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As a film student in college, I often viewed my production-oriented classmates as tech-heads and gadget hounds. Tied up by electrical wires, I came up with sportive nicknames for them: the camera buff, the visual FX junkie, the techno-fetishist. To them, content and story were means to an end; it was the rush of copulating with metal that really seemed to agitate their senses.

I preferred theory to being on set. I never managed to obtain that tactile high; the current of electricity that shot through their veins whenever they plugged in a wire or pulled a strip of celluloid through a Steenbeck. With no less fervor, I enjoyed discussing the social implications of the latest film with my friends in the cinema studies department, who eschewed “making stuff” for the loftiness of deconstruction.  The general gist was that detachment from the creative process – not sticking your hands in the primordial goo – offered you true objectivity.

The 3D Printshow, an annual four-day consumer-friendly event at Manhattan’s Metropolitan Pavilion, aims to satisfy the urges and convictions of both doers and deconstructionists. Three floors exhibited the various uses of plastic printing machines that ranged from the ornamental (3D printed jewelry) to the potentially life changing (bionic ears), and showed the advantages of the theoretical and the hands-on, with varying degrees of success.

uncanny valley: 3D-printed face

Three-dimensional printing stands in relation, in theory and in practice, to the Maker movement, which has now become a part of international lexicon. Maker Faire, Make Magazine‘s festival, secured a place in the DIY parthenon back in 2006 with the first event in San Francisco. This 3D Printshow in particular was created in the UK by an intrepid Brit. The event has toured Paris and London. Even my boss, a self-identifying Neo Luddite in his 70s, uses the term in casual conversation.

Looking at the event as a whole, there is a valid tendency among certain circles to praise the potential of the radical elements and dispense with the more fanciful as the whimsy of business-minded Silicon Valley types with a fetish for fun fur. A recent article in The New Yorker pointedly called out the money crowd for overshadowing the innovators and placed Maker culture in a refreshing economic and social context. The event I attended offered an Elite Business Conference to understand how 3D printing could help corporations, as well as an Investor Session with plenty of opportunities to flash witty business card designs. But it also offered a live runway show of fashion designs that highlighted the conceptual over the commercial, green thumb student thesis projects, and a Medical and Planet Earth section, which focused on teams that use the printing process for ecological and medical innovation.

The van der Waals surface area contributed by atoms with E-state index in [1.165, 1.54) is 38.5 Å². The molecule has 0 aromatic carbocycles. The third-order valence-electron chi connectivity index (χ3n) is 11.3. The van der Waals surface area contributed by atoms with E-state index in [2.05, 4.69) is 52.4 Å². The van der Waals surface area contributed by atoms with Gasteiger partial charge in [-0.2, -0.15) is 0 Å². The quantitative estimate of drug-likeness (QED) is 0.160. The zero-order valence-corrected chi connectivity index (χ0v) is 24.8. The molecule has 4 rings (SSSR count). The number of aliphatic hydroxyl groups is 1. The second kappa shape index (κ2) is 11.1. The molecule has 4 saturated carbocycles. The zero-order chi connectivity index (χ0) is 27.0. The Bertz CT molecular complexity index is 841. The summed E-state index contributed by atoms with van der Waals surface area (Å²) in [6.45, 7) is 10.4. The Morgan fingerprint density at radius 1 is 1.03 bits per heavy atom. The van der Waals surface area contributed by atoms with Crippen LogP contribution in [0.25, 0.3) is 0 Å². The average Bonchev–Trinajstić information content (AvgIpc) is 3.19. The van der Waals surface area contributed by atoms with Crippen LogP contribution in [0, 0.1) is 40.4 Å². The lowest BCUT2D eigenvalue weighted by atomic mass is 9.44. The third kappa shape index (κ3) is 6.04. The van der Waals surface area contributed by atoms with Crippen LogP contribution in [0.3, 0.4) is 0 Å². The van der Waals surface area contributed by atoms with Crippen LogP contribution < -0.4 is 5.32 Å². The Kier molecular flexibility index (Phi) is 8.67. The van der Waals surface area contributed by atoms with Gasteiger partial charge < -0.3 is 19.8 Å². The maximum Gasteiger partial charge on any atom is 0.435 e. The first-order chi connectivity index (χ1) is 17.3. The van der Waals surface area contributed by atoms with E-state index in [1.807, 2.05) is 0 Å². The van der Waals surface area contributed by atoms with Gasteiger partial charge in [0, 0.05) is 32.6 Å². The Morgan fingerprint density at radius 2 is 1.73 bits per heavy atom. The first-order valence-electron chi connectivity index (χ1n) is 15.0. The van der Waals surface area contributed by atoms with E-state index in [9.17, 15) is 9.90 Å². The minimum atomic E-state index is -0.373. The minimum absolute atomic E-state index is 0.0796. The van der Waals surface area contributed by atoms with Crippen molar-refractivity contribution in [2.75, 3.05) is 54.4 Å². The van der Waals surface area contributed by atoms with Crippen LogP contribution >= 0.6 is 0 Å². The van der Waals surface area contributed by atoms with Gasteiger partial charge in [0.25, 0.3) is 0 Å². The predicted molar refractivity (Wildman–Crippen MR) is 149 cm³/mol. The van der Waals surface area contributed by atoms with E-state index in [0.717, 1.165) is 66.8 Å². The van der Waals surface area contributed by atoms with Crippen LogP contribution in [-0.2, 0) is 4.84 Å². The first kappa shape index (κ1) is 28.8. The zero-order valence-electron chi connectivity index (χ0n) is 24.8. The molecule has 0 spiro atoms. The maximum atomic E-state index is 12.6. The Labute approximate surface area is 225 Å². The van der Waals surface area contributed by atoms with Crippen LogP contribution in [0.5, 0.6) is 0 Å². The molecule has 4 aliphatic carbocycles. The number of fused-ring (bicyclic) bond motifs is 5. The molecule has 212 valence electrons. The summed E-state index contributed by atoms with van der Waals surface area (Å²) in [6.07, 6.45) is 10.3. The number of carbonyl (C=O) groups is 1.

Iris van Herpen’s 3D fashion

Permeating the show is a palpable respect for play. One exhibitor, Extreme Flyers, created a tiny remote-controlled helicopter with a built-in HD camera. I watched it glide through the air and weightlessly alight in the palm of my hand. As it hovered above the crowd I wondered what it would be like to make a film shot exclusively by a toy helicopter. For a moment, I found myself joining the crowd, jointly craning my neck in thrall of the beautiful plastic poetically trapped in mid-air.

In this instance, the event successfully married the techie with the conceptual, the politically and socially minded with the thrill of the hands-on. Makers “make” just for the fun of it, but seem all the better for it. It’s in the exciting stages of experimentation, error, and play that their ideas seemed best suited for refinement and further developments in advocacy. Perhaps that’s something we can all stand to benefit from – Neo Luddites and gadget hounds alike.

1 COMMENT

  1. Saweeeeet! I was there, and I couldn’t have said it better than Jordan Mattos! A-Mazing write up! Kudos to you, Jordan.

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